As someone who works with neurodivergent people, who have neurodivergent loved ones, and who lives as a neurodivergent person, I want to talk to you about what neurodivergence is and what resources are available to assist you or your loved one with some of the challenges that come with being neurodivergent.
First, let’s define the word “Neurodivergent.” Neurodivergent refers to individuals, including but not limited to Autistic and ADHD people, who have a difference in the way their brain is wired from what is considered “neurotypical” or “standard.” The differences in neurodivergent brains create both strengths and challenges in the individuals in whom these brains reside. Some common challenges include social difficulties, organizational and planning issues, rigid and/or literal thinking patterns, secondary anxiety and depression, difficulties with eye contact, and difficulties processing various things, including language, emotions, and sensory input. Some common strengths include specialized interest/knowledge in specific areas of expertise, creativity, and intelligence. It’s important to note everyone, even those who are neurodivergent, are individuals, and everyone’s strengths and challenges will vary.
Next, let’s discuss some resources for neurodivergent individuals and their families that I offer as a neurodivergent therapist at Cue Counseling. Psychotherapy/counseling can help the individual deal with the challenges of being neurodivergent in a neurotypical world. I provide counseling services to a variety of people, including children and adults who identify as neurodivergent. Upon request, I give family psychoeducational and support sessions to help family members better understand and best support their neurodivergent family member. Additionally, support groups can be beneficial for neurodivergent individuals to know they are not alone in this world and provide neurodivergent people the opportunity to socialize with one another. Starting late August/early In September, I will be leading a group specifically for Autistic Young Adults that will allow them the opportunity to talk about relevant topics and have fun socializing over games in order to connect with others who are similarly neurodivergent.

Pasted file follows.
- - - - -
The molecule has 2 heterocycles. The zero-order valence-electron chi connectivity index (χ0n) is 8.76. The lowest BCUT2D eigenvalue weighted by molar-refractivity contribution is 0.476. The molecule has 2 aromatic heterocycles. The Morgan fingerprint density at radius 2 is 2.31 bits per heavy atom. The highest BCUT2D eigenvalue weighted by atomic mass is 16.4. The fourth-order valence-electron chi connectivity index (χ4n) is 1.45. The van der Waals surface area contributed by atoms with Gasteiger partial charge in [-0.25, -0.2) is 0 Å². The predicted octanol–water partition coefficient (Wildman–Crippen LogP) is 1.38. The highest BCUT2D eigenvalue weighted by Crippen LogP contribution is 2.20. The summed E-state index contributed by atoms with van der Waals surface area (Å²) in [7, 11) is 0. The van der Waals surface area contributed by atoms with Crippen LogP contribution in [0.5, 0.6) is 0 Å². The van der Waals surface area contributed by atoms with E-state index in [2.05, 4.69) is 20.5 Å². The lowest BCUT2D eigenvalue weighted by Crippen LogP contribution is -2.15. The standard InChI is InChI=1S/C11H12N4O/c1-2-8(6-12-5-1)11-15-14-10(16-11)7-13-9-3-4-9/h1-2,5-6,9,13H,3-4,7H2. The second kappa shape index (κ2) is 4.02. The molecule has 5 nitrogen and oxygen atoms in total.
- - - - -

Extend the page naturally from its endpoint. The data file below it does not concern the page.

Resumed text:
Lastly, if you are now curious about neurodivergence and suspect that you or someone you love may be neurodivergent, please seek out professional services to best support you or your neurodivergent loved one on their journey through life. If you would like, you are welcome to gain additional information about resources available by calling 863-937-3943 or emailing me at firstname.lastname@example.org.